There is no debating that this current Bulls roster has multiple players who can flat-out put the ball in the basket. The the biggest questions come into play when you try to imagine how these players will keep each other involved, assuming they take the lion's share of the field goal attempts.

Kris Dunn finished just outside the top 10 in the league in assist percentage (33.3 percent), a higer mark than Damian Lillard, Kyle Lowry or Stephen Curry. And though he is a talented passer, what this figure really shows is that the Bulls severely lack a secondary playmaker to take pressure off of Dunn to create shots for others.

Per Ben Falk's site Cleaning The Glass, Markkanen was not able to create for others with his offense, but shockingly, Parker and LaVine did an OK job in the play-making department, considering their reputation as shoot-first players.

Assist rate is a great way to see how much a player is distributing when they are on the floor. And usage rate is perhaps the best way to get an idea of how many possessions a player uses on offense. So naturally, assist to usage ratio is one of the best tools to use to assess a player's ability and willingness to create opportunities for others on offense. What the statistic boils down to is: how often did a player get an assist given how much they had the ball.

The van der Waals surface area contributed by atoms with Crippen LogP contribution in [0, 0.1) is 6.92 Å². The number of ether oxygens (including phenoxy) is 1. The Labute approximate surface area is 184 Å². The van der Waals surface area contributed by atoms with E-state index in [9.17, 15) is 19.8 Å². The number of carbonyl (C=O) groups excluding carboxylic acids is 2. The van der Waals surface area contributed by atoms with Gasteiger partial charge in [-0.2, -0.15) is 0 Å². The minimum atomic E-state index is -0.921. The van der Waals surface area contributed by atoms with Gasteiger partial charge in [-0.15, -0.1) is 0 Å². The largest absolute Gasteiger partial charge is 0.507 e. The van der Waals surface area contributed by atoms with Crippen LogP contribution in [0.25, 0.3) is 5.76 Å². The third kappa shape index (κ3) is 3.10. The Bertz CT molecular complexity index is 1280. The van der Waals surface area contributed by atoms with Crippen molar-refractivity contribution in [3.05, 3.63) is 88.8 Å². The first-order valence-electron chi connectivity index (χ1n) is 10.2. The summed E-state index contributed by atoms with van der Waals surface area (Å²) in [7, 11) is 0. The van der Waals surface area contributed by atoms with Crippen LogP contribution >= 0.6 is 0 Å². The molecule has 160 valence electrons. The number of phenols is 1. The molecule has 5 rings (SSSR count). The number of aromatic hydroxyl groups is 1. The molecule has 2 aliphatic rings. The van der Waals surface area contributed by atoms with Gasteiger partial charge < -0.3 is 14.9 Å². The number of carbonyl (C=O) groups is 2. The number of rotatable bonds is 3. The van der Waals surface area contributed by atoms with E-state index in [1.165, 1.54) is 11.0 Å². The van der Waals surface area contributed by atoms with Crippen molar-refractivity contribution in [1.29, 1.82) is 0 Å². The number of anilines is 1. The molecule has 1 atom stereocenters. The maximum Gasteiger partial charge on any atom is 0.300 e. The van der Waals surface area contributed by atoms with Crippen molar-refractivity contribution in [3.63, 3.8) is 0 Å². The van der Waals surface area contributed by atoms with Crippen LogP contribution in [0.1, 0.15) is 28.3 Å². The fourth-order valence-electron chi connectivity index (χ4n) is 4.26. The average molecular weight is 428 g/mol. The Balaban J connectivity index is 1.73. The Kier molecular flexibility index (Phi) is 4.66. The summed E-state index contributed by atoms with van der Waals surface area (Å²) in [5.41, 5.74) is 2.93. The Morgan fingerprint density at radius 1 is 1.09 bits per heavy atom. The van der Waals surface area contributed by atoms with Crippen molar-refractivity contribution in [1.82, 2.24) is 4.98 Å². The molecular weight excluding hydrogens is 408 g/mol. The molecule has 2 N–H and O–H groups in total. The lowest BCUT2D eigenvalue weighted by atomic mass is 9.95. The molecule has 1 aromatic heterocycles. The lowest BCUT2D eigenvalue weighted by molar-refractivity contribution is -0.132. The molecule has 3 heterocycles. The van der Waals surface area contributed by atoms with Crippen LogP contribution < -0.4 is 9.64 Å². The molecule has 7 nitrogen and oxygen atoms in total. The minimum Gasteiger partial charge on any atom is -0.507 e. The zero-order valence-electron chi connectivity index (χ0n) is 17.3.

Parker finished last season in the 67th percentile in assist to usage ratio, and LaVine finished in the 58th percentile. These numbers show that both players are capable passers and clearly have the potential to be great setup men.

This is crucial because Markkanen’s development will heavily depend on if he can expand his scoring repertoire, something that looks increasingly difficult with Parker and LaVine, who have averaged a combined 29.5 field goal attempts per 36 minutes for their careers.